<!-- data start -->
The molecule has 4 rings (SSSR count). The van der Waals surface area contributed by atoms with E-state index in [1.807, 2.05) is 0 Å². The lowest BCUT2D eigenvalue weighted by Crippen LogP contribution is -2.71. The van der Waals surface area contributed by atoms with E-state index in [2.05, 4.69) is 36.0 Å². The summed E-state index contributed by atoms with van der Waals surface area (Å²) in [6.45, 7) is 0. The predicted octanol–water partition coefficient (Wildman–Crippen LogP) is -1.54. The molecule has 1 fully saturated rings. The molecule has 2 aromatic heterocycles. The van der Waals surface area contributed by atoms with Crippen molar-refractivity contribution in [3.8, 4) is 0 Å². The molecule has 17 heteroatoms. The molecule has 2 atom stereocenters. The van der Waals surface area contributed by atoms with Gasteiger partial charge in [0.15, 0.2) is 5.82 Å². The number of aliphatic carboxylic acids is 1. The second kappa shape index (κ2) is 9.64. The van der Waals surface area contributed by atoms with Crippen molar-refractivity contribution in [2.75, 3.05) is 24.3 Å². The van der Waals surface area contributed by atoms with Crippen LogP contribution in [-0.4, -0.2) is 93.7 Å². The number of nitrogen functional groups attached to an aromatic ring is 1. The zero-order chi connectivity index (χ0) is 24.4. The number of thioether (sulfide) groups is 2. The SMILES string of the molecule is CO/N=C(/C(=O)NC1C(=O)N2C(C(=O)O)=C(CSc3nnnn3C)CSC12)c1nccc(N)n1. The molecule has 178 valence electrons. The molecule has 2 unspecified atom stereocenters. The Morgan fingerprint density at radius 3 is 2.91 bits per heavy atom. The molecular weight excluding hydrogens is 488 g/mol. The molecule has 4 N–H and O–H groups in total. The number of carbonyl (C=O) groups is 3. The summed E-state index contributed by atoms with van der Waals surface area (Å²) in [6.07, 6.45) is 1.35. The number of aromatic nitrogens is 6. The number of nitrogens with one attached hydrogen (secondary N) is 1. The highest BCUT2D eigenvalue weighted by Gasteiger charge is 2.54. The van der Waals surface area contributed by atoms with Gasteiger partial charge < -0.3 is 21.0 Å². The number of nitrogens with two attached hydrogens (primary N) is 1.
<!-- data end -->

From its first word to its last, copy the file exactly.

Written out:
The molecule has 4 rings (SSSR count). The van der Waals surface area contributed by atoms with E-state index in [1.807, 2.05) is 0 Å². The lowest BCUT2D eigenvalue weighted by Crippen LogP contribution is -2.71. The van der Waals surface area contributed by atoms with E-state index in [2.05, 4.69) is 36.0 Å². The summed E-state index contributed by atoms with van der Waals surface area (Å²) in [6.45, 7) is 0. The predicted octanol–water partition coefficient (Wildman–Crippen LogP) is -1.54. The molecule has 1 fully saturated rings. The molecule has 2 aromatic heterocycles. The van der Waals surface area contributed by atoms with Crippen molar-refractivity contribution in [3.8, 4) is 0 Å². The molecule has 17 heteroatoms. The molecule has 2 atom stereocenters. The van der Waals surface area contributed by atoms with Gasteiger partial charge in [0.15, 0.2) is 5.82 Å². The number of aliphatic carboxylic acids is 1. The second kappa shape index (κ2) is 9.64. The van der Waals surface area contributed by atoms with Crippen molar-refractivity contribution in [2.75, 3.05) is 24.3 Å². The van der Waals surface area contributed by atoms with Crippen LogP contribution in [-0.4, -0.2) is 93.7 Å². The number of nitrogen functional groups attached to an aromatic ring is 1. The zero-order chi connectivity index (χ0) is 24.4. The number of thioether (sulfide) groups is 2. The SMILES string of the molecule is CO/N=C(/C(=O)NC1C(=O)N2C(C(=O)O)=C(CSc3nnnn3C)CSC12)c1nccc(N)n1. The molecule has 178 valence electrons. The molecule has 2 unspecified atom stereocenters. The Morgan fingerprint density at radius 3 is 2.91 bits per heavy atom. The molecular weight excluding hydrogens is 488 g/mol. The molecule has 4 N–H and O–H groups in total. The number of carbonyl (C=O) groups is 3. The summed E-state index contributed by atoms with van der Waals surface area (Å²) in [6.07, 6.45) is 1.35. The number of aromatic nitrogens is 6. The number of nitrogens with one attached hydrogen (secondary N) is 1. The highest BCUT2D eigenvalue weighted by Gasteiger charge is 2.54. The van der Waals surface area contributed by atoms with Gasteiger partial charge < -0.3 is 21.0 Å². The number of nitrogens with two attached hydrogens (primary N) is 1.